While rival schools of economic thought have never agreed on each other's fundamental principles, over the past several decades, the notion that more government spending helps during a recession had gained broad acceptance. But it has been rejected by Tea Party members of Congress and conservative interest groups like the Club for Growth, who have bemoaned Obama's stimulus package and other efforts to boost the economy as job-killing government spending. Club for Growth declined to comment for this article.
The rhetorical thrust of a sharp distinction between the Tea Party's demand for big cuts and Obama's supposed propensity to spend has been a central tenet of the GOP's political messaging over the past two years. And Romney has run afoul of budget-cut purists before, recently over comments he made during a campaign stop in Michigan.
"If you just cut, if all you're thinking about doing is cutting spending, as you cut spending you'll slow down the economy," Romney said, according to MSNBC.
That comment prompted this response from Club for Growth lobbyist Andy Roth: "It's hogwash. It confirms yet again that Romney is not a limited government conservative."
But with Romney now the Republican Party's presumptive nominee for president, anti-government-spending groups are largely holding their fire. Dan Mitchell, senior fellow at the libertarian Cato Institute, told HuffPost that while many at his organization would prefer a "slash and burn" approach to federal spending, they could still accept the "glide path" proposed by Romney -- even if it does rely on "Keynesian" reasoning.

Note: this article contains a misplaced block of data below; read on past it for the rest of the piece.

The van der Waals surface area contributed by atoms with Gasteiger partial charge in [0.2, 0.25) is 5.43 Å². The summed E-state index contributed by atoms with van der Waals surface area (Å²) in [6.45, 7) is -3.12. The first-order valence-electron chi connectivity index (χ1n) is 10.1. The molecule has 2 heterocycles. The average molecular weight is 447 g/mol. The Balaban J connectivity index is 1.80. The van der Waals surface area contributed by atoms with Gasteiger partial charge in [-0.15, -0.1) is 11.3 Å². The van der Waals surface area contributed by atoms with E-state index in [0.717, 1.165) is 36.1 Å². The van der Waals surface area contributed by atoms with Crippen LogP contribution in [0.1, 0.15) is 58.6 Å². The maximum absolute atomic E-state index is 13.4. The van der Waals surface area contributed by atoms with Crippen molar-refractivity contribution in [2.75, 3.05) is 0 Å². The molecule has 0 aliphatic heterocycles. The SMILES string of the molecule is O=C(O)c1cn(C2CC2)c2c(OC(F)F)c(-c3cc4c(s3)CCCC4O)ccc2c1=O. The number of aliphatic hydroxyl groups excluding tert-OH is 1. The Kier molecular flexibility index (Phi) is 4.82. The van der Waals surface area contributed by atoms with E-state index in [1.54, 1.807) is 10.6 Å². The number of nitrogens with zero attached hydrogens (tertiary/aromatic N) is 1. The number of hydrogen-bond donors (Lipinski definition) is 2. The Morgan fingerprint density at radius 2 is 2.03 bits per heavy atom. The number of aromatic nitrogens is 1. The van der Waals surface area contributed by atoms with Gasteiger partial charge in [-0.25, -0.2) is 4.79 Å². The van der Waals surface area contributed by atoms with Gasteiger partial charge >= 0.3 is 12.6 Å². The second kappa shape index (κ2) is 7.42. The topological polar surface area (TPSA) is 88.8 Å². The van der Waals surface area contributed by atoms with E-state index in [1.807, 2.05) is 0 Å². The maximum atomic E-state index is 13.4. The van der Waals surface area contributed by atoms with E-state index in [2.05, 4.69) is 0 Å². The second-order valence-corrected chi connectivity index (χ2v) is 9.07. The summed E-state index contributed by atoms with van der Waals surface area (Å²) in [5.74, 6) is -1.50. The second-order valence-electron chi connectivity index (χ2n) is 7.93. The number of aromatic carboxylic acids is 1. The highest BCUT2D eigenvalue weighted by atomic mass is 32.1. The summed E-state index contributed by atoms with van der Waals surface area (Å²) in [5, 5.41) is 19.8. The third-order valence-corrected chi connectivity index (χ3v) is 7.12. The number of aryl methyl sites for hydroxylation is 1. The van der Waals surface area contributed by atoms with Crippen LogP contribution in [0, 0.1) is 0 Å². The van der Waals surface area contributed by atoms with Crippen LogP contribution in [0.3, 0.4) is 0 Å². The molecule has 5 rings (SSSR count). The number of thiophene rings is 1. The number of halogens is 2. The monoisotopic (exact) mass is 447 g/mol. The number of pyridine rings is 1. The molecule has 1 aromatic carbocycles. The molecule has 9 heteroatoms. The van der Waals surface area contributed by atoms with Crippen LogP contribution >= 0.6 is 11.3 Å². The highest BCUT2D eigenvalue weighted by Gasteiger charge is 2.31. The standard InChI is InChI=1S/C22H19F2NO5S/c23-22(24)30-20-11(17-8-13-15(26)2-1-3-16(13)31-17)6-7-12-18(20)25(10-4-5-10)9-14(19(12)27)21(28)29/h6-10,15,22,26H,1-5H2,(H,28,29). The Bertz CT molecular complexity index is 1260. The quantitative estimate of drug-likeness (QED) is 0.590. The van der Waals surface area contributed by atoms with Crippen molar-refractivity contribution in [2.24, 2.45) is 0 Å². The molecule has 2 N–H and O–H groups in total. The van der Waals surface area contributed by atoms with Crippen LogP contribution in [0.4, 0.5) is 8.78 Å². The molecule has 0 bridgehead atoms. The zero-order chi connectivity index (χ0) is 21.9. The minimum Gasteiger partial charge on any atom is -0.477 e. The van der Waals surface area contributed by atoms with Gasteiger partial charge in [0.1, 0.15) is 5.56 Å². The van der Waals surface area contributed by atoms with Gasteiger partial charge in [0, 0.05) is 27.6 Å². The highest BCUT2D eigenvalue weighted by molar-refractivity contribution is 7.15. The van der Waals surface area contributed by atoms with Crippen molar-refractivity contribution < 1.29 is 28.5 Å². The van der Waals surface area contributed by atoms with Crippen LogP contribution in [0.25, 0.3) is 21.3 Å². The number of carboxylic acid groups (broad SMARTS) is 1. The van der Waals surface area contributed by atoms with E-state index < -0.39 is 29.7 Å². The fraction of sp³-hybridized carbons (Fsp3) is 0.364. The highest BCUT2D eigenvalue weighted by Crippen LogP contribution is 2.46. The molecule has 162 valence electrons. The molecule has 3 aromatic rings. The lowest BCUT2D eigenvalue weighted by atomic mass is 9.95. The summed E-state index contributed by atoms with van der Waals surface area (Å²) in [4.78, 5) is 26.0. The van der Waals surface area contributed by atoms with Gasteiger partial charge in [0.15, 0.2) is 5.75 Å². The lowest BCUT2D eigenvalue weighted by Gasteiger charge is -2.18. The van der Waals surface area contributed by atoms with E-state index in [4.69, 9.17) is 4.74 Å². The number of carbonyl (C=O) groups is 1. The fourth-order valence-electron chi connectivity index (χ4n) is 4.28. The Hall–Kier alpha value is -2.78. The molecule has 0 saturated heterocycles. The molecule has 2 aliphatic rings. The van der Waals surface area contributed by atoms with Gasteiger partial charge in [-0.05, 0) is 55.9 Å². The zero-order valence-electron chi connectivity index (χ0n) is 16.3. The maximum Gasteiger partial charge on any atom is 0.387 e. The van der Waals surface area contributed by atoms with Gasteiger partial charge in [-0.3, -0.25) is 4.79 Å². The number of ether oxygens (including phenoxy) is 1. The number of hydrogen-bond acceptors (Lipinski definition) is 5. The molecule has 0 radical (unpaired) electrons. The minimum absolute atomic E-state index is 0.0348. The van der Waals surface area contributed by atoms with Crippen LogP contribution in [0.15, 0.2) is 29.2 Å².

"Big spending cuts would be great," Mitchell said. "So Romney's rhetoric is worrisome. But if he is willing to restrain the growth of spending, so that it grows slower than the private sector, that would be a modest step in the right direction."
House Republicans -- as indicated by rhetoric like Boehner's -- seem less eager to compromise.
UPDATE: A Boehner spokesman said Friday that the speaker also recognizes the value of trimming over the longterm, noting that his recent speech included this passage:
Last fall, when I addressed the Economic Club of Washington, I said that making relatively small changes now can lead to huge dividends down the road in terms of debt reduction. As we approach the issue of the debt limit again, we need to continue to bear this in mind.
As you know, we could eliminate all of the unfunded liabilities in Social Security, Medicare and Medicaid tomorrow, and the effect within the Congressional Budget Office 10-year window could be minimal.
That’s because changes to these programs take time and are phased-in slowly.
For example, when Congress last increased the retirement age for Social Security, the increase – a mere two years – was scheduled to fully take effect 40 years after the law was enacted.
Another example: take the House Budget Resolution and its assumptions for Medicare reform. Those would not even begin until after 2022.
Smart and modest changes today mean huge dividends down the line.